Pumpkin Spice Cannoli (Daring Bakers November Challenge)

The November 2009 Daring Bakers Challenge was chosen and hosted by Lisa Michele of Parsley, Sage, Desserts and Line Drives. She chose the Italian Pastry, Cannolo (Cannoli is plural), using the cookbooks Lidia’s Italian-American Kitchen by Lidia Matticchio Bastianich and The Sopranos Family Cookbook by Allen Rucker; recipes by Michelle Scicolone, as ingredient/direction guides. She added her own modifications/changes, so the recipe is not 100% verbatim from either book.

I had mixed feelings about this month’s Daring Bakers challenge.  I absolutely adore cannoli.  However, when this month’s challenge was revealed at the beginning of the month, I had just held my Italian birthday dinner and made homemade cannoli.  It was a bit of an ordeal, and I’m not a huge fan of deep frying, so I wasn’t quite ready to do it again.

The good thing about this challenge, though, was that I had just made homemade cannoli! This was one Daring Bakers challenge that I might actually be able to conquer!  So, while I was tempted to skip the challenge, citing my previous experience with cannoli, I decided to give the cannoli a second try.  After all, I figured I could use a Daring Baker success instead of my usual failures!

Perhaps I was a bit too confident, though.  I found that my second attempt at cannoli was a bit more difficult than the first.  The recipe was a bit different than the one that I used before. I may have over-worked the dough a bit, because I found it to be rather elastic and difficult to roll.  I didn’t have that difficulty the first time around.

I decided to halve the recipe, and only about one half of the shells that I made turned out correctly. The key was to roll the dough out until it was paper thin.  Otherwise, the shells wouldn’t blister and have the desired flakey texture.  Instead they were thick and tough.  In retrospect, I probably should have gotten out my pasta machine to roll the dough.  The ones that did turn out were pretty good, though!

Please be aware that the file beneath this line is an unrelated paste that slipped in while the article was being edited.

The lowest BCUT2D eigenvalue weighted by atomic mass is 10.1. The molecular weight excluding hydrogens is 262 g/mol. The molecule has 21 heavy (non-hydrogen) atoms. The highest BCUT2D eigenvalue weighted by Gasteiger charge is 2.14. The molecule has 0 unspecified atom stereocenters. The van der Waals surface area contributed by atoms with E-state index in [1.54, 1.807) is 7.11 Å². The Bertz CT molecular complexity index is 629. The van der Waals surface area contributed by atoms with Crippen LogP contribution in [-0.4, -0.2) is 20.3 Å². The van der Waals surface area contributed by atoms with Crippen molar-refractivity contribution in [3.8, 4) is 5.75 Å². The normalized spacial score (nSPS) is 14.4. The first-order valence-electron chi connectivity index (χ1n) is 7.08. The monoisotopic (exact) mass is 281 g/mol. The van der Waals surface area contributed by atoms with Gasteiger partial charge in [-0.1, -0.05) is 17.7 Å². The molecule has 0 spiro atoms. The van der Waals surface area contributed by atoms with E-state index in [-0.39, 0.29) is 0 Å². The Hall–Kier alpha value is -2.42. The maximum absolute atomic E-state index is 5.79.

I filled the cannoli with my pumpkin mousse instead of a traditional ricotta filling.  Instead of sprinkling with powdered sugar, I sprinkled with cinnamon. Both my hubby and I enjoyed the pumpkin spice twist on cannoli.

Overall, I’m glad that I tried this new recipe for cannoli shells, but I think that I will be going back to my original recipe next time around.  You can view recipe for cannoli shells provided for the Daring Bakers challenge below.

Cannoli Shells

  • 2 cups (250 grams/16 ounces) all-purpose flour
  • 2 tablespoons(28 grams/1 ounce) sugar
  • 1 teaspoon (5 grams/0.06 ounces) unsweetened baking cocoa powder
  • 1/2 teaspoon (1.15 grams/0.04 ounces) ground cinnamon
  • 1/2 teaspoon (approx. 3 grams/0.11 ounces) salt
  • 3 tablespoons (42 grams/1.5 ounces) vegetable or olive oil
  • 1 teaspoon (5 grams/0.18 ounces) white wine vinegar
  • Approximately 1/2 cup (approx. 59 grams/approx. 4 fluid ounces/approx. 125 ml) sweet Marsala or any white or red wine you have on hand
  • 1 large egg, separated (you will need the egg white but not the yolk)
  • Vegetable or any neutral oil for frying – about 2 quarts (8 cups/approx. 2 litres)
  • 1/2 cup (approx. 62 grams/2 ounces) toasted, chopped pistachio nuts, mini chocolate chips/grated chocolate and/or candied or plain zests, fruits etc.. for garnish
  • Confectioners’ sugar

Directions for Cannoli Shells

In the bowl of an electric stand mixer or food processor, combine the flour, sugar, cocoa, cinnamon, and salt. Stir in the oil, vinegar, and enough of the wine to make a soft dough. Turn the dough out onto a lightly floured surface and knead until smooth and well blended, about 2 minutes. Shape the dough into a ball. Cover with plastic wrap and let rest in the fridge from 2 hours to overnight.

Cut the dough into two pieces. Keep the remaining dough covered while you work. Lightly flour a large cutting or pastry board and roll the dough until super thin, about 1/16 to 1/8” thick (An area of about 13 inches by 18 inches should give you that). Cut out 3 to 5-inch circles (3-inch – small/medium; 4-inch – medium/large; 5-inch;- large. Your choice). Roll the cut out circle into an oval, rolling it larger and thinner if it’s shrunk a little.

Oil the outside of the cannoli tubes (You only have to do this once, as the oil from the deep fry will keep them well, uhh, oiled..lol). Roll a dough oval from the long side (If square, position like a diamond, and place tube/form on the corner closest to you, then roll) around each tube/form and dab a little egg white on the dough where the edges overlap. (Avoid getting egg white on the tube, or the pastry will stick to it.) Press well to seal. Set aside to let the egg white seal dry a little.

In a deep heavy saucepan, pour enough oil to reach a depth of 3 inches, or if using an electric deep-fryer, follow the manufacturer’s directions. Heat the oil to 375°F (190 °C) on a deep fry thermometer, or until a small piece of the dough or bread cube placed in the oil sizzles and browns in 1 minute. Have ready a tray or sheet pan lined with paper towels or paper bags.